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Introducing Chasing Laila: The Middle East’s First Virtual Influencer

She’s going to be the next big thing in influencer marketing

Introducing Chasing Laila: The Middle East's First Virtual Influencer

Meet Laila Blue a.k.a. @chasing.laila on Instagram.

She’s half-French and half-Lebanese and is based in Dubai. She’s an AUD graduate (she studied Motion Graphics) and works as a freelance social media manager for a pop-up art space in Al Quoz. She doesn’t really identify herself as an “influencer”, although many of us would put her in the category.

She appears to be the quintessential twenty-something year old that anyone could run into at SoHo Beach on a Friday – except she isn’t.

Laila Blue is the first CGI influencer in the entire Middle East.

View this post on Instagram

Jet lag got me like…

A post shared by Laila Blue (@chasing.laila) on Oct 1, 2018 at 8:30am PDT

While she isn’t the first “virtual influencer” to hit the internet, she’s definitely shaking things up in the region. And as everyone talks about the new girl on the proverbial influencer block, plenty of people are starting to follow Laila on Instagram.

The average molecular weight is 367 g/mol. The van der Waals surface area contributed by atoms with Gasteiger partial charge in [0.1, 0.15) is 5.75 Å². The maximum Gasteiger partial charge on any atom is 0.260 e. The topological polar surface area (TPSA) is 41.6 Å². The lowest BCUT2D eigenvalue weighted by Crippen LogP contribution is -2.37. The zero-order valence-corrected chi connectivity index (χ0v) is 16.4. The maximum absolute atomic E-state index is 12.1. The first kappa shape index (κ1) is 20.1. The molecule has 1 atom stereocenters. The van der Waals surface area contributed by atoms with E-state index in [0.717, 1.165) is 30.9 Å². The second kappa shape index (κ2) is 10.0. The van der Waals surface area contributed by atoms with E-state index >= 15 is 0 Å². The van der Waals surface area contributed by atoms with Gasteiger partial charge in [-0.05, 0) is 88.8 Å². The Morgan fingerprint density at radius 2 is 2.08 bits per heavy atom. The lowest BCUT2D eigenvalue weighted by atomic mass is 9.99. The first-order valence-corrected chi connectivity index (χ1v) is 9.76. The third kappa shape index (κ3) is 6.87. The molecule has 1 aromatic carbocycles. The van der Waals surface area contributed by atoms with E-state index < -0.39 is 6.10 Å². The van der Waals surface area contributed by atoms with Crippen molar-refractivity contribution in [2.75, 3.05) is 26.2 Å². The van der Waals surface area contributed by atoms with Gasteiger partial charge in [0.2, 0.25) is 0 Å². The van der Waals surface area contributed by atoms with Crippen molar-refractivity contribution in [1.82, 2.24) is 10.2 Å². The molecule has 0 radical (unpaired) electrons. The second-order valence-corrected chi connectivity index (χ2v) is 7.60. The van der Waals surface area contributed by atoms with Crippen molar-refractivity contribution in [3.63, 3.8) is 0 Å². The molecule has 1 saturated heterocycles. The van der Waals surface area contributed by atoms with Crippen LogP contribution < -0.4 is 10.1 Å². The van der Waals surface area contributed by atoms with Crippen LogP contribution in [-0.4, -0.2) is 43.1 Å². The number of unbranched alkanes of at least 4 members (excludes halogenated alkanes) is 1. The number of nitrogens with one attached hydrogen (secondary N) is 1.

Some people may roll their eyes at her small following of 194 (and counting), but Laila was recently featured on the cover of the latest issue of Grazia Middle East. Quite the accomplishment for someone who didn’t exist a month ago.

Needless to say, it will be interesting to see how the region will accept it’s first virtual influencer.  

In 2016, Miquela Sousa was created by British musician Trevor “Yung Skeeter” McFedries and Sara Decou.

The half-Brazilian, half-Spanish 19-year-old virtual influencer and model is not only an Instagram sensation (with 1.2 million followers) but has also gone viral on music-sharing app Spotify, with her debut single “Not Mine.” 

Shudu Gram is also another virtual influencer that is taking social media by storm.


According to The Verdict, Shudu was named the world’s first digital supermodel and has promoted Rihanna’s Fenty Beauty to her 124k Instagram followers.

While this movement is now getting hype, it is far from revolutionary. Let’s not forget the band Gorillaz (around since 1990s), made up of four animated personas and Marc Jacobs who created costumes for the virtual singer, Hatsune Miku. 

Will this result in a positive or negative impact on influencer marketing within the region? While the concept of virtual social media influencers is intriguing, it definitely blurs the lines between fiction and reality…

Whether you’re a fan of virtual influencers or not, be sure to follow Laila on Instagram (@chasing.laila).

What are your thoughts? Let us know in the comments below.

Written by Zain Yahya. Photo credits: Instagram.